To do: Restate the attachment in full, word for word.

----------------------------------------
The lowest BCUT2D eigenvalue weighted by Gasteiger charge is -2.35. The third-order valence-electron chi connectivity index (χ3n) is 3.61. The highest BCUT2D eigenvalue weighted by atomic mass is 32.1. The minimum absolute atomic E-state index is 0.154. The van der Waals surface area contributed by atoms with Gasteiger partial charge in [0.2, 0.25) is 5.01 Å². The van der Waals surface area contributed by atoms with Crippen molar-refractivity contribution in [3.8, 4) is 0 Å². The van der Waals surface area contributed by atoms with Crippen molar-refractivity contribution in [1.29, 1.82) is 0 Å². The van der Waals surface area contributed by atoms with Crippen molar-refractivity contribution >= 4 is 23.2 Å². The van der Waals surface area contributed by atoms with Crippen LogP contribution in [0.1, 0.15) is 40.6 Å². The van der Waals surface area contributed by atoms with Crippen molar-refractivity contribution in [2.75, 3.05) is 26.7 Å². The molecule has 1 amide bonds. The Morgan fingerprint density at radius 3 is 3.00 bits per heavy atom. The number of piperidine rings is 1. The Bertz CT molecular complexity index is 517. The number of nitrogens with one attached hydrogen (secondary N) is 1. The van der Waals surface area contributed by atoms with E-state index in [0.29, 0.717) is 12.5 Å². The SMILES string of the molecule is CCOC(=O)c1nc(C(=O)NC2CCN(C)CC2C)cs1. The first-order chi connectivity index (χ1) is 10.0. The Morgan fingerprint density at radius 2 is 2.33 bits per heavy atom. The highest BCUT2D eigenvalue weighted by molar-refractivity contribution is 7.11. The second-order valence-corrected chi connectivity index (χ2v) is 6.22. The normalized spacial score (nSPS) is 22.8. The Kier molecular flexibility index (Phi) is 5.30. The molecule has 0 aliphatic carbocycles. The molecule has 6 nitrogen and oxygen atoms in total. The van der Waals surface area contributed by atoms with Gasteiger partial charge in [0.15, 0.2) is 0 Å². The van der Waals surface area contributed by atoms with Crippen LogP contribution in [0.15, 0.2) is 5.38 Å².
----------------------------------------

The lowest BCUT2D eigenvalue weighted by Gasteiger charge is -2.35. The third-order valence-electron chi connectivity index (χ3n) is 3.61. The highest BCUT2D eigenvalue weighted by atomic mass is 32.1. The minimum absolute atomic E-state index is 0.154. The van der Waals surface area contributed by atoms with Gasteiger partial charge in [0.2, 0.25) is 5.01 Å². The van der Waals surface area contributed by atoms with Crippen molar-refractivity contribution in [3.8, 4) is 0 Å². The van der Waals surface area contributed by atoms with Crippen molar-refractivity contribution in [1.29, 1.82) is 0 Å². The van der Waals surface area contributed by atoms with Crippen molar-refractivity contribution >= 4 is 23.2 Å². The van der Waals surface area contributed by atoms with Crippen LogP contribution in [0.1, 0.15) is 40.6 Å². The van der Waals surface area contributed by atoms with Crippen molar-refractivity contribution in [2.75, 3.05) is 26.7 Å². The molecule has 1 amide bonds. The Morgan fingerprint density at radius 3 is 3.00 bits per heavy atom. The number of piperidine rings is 1. The Bertz CT molecular complexity index is 517. The number of nitrogens with one attached hydrogen (secondary N) is 1. The van der Waals surface area contributed by atoms with E-state index in [0.29, 0.717) is 12.5 Å². The SMILES string of the molecule is CCOC(=O)c1nc(C(=O)NC2CCN(C)CC2C)cs1. The first-order chi connectivity index (χ1) is 10.0. The Morgan fingerprint density at radius 2 is 2.33 bits per heavy atom. The highest BCUT2D eigenvalue weighted by molar-refractivity contribution is 7.11. The second-order valence-corrected chi connectivity index (χ2v) is 6.22. The normalized spacial score (nSPS) is 22.8. The Kier molecular flexibility index (Phi) is 5.30. The molecule has 0 aliphatic carbocycles. The molecule has 6 nitrogen and oxygen atoms in total. The van der Waals surface area contributed by atoms with Gasteiger partial charge in [0.15, 0.2) is 0 Å². The van der Waals surface area contributed by atoms with Crippen LogP contribution in [0.15, 0.2) is 5.38 Å².